Yet, as our knowledge of the sacred balance has increased, our lived experience of it has diminished. Perhaps, in part, our disconnection with the wider community of life explains why humanity has been waging an unprecedented assault on the Earth and all its creatures. We are disrupting the sacred balance that God created, but we often seem to be unaware that we are doing so.

The balance broken

For tens of thousands of years, our human presence had little impact on the wider community of life. However, this slowly began to change with the invention of agriculture and the domesticating of plants and animals. Our interventions increased further as we moved from farms and built and inhabited cities.

As Europe transformed itself into a technological society and expanded its power through colonial exploits, humanity began to have an even greater impact on the world's ecosystems. It is during this time that the gap between rich and poor began to widen.

Since 1950-a brief flicker of time in relation to the more than four billion years of Earth's evolution-the rhythm of exploitation and ecological destruction has accelerated dramatically:

  • We have released immense amounts of carbon and other greenhouse gasses into the atmosphere, initiating a dangerous cycle of global warming and climatic instability.
  • We have destroyed over half of the Earth's great forests-the lungs of our planet.
  • We have undermined the fertility of the soil and its capacity to sustain plant life: 65% of once-arable land has now been lost and a further 15% of land surface is turning into deserts.
  • We have released thousands of new chemicals into the air, soil and water, slowly poisoning the processes of life. We have created deadly nuclear wastes that will remain radioactive for many hundreds of thousands of years.
  • We have destroyed hundreds of thousands of plant and animal species. Scientists project that 20 to 50% of all species will disappear over the next 30 years if current trends continue.

So much destruction in so little time. And for what? The "benefits" of this way of life have gone to a very small proportion of humanity: the richest 20 percent of the world's population now earns 150 times more than the poorest 20 percent, and the gap between rich and poor is growing, not shrinking.

A relatively small minority of humanity is devouring our planet-this precious revelation of the sacred. Every major ecosystem on Earth has experienced significant degradation over the past 50 years. In an instant of time, we are destroying the sacred balance that God created over billions of years. Why?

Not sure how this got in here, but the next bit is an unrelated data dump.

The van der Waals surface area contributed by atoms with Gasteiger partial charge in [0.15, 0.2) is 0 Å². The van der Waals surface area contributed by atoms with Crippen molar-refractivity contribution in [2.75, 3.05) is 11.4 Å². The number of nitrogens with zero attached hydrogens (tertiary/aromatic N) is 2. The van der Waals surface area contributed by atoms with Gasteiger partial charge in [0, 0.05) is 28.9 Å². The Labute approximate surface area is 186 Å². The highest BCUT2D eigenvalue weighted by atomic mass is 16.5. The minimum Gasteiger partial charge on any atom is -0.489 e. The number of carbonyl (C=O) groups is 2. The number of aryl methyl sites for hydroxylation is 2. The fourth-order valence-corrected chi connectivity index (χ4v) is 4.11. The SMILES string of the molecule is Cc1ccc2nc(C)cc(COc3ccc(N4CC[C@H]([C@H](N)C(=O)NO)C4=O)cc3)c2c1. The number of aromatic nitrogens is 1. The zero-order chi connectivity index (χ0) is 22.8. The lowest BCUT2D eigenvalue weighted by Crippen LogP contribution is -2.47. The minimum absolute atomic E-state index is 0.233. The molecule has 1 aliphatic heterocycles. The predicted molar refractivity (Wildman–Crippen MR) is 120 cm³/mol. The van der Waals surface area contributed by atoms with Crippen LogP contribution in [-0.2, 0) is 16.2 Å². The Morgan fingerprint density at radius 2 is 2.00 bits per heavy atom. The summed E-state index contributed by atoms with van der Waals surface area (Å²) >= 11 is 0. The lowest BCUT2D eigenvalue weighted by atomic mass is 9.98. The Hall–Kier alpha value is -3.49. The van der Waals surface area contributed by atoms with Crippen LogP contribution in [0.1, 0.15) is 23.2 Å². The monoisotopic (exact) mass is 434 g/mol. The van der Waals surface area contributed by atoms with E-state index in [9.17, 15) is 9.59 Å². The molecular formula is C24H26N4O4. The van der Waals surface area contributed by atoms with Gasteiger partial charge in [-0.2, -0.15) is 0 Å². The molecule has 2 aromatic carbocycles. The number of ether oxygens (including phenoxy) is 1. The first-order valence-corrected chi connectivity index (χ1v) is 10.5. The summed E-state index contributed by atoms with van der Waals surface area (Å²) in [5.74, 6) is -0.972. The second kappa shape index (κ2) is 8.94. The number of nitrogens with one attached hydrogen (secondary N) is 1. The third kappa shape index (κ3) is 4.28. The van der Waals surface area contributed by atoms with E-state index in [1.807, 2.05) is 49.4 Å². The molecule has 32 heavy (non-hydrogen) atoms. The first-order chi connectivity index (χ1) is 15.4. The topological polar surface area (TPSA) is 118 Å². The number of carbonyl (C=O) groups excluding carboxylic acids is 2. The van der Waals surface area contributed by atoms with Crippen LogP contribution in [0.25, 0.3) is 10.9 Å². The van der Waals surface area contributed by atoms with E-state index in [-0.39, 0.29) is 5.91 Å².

Christianity and the sacred balance

Many have observed that Christianity may have played a role in the destruction of the sacred balance. Indeed, the idea that forests, rivers, minerals, land, creatures and even people are simply resources to be exploited and commodities to be bought and sold has become almost synonymous with modern Western civilization that developed under the influence of Christianity. Why should this be so? Did Christianity really play a role?

In one way, it would seem so. Many Christians have interpreted the first chapter of Genesis to mean that humans must subdue and dominate nature. Others, distorting the teachings of St. Paul, have asserted that "flesh" is evil while "spirit" is good. In this view, we must forget "worldly" things and pursue a future "kingdom of heaven" divorced from Earthly life. The body is seen as a source of temptation—and by extension, nature itself is seen as a corrupting force.

In an instant of time, we are destroying the sacred balance that God created over billions of years.

On closer examination, though, we now know that these beliefs are actually at odds with the Christian message.

Genesis teaches us that all of creation belongs to God alone and it is "very good" and blessed. God forms humans (adam) out of the earth (adama) and breathes life into us-we are breathing, walking earth.

In Leviticus (25:23), we hear that the land belongs to God alone. Many of the Psalms celebrate the beauty of creation: "O Lord, how manifold are your works! In wisdom you have made them all" (Psalm 104:24).

The idea of the incarnation of Christ is an affirmation of the goodness of the body. God becomes human, becomes flesh and blood. Spirit and body are not in opposition. Indeed, the words used for "spirit" in both Hebrew and Aramaic mean "breath"-that which sustains life in the body.

Jesus' teachings are full of references to growing things, to animals (sheep, fish), to the fruitfulness of the Earth and to God's care for all creatures. He almost always prayed out-of-doors, and preached beside the Sea of Galilee, surrounded by the beauty of creation.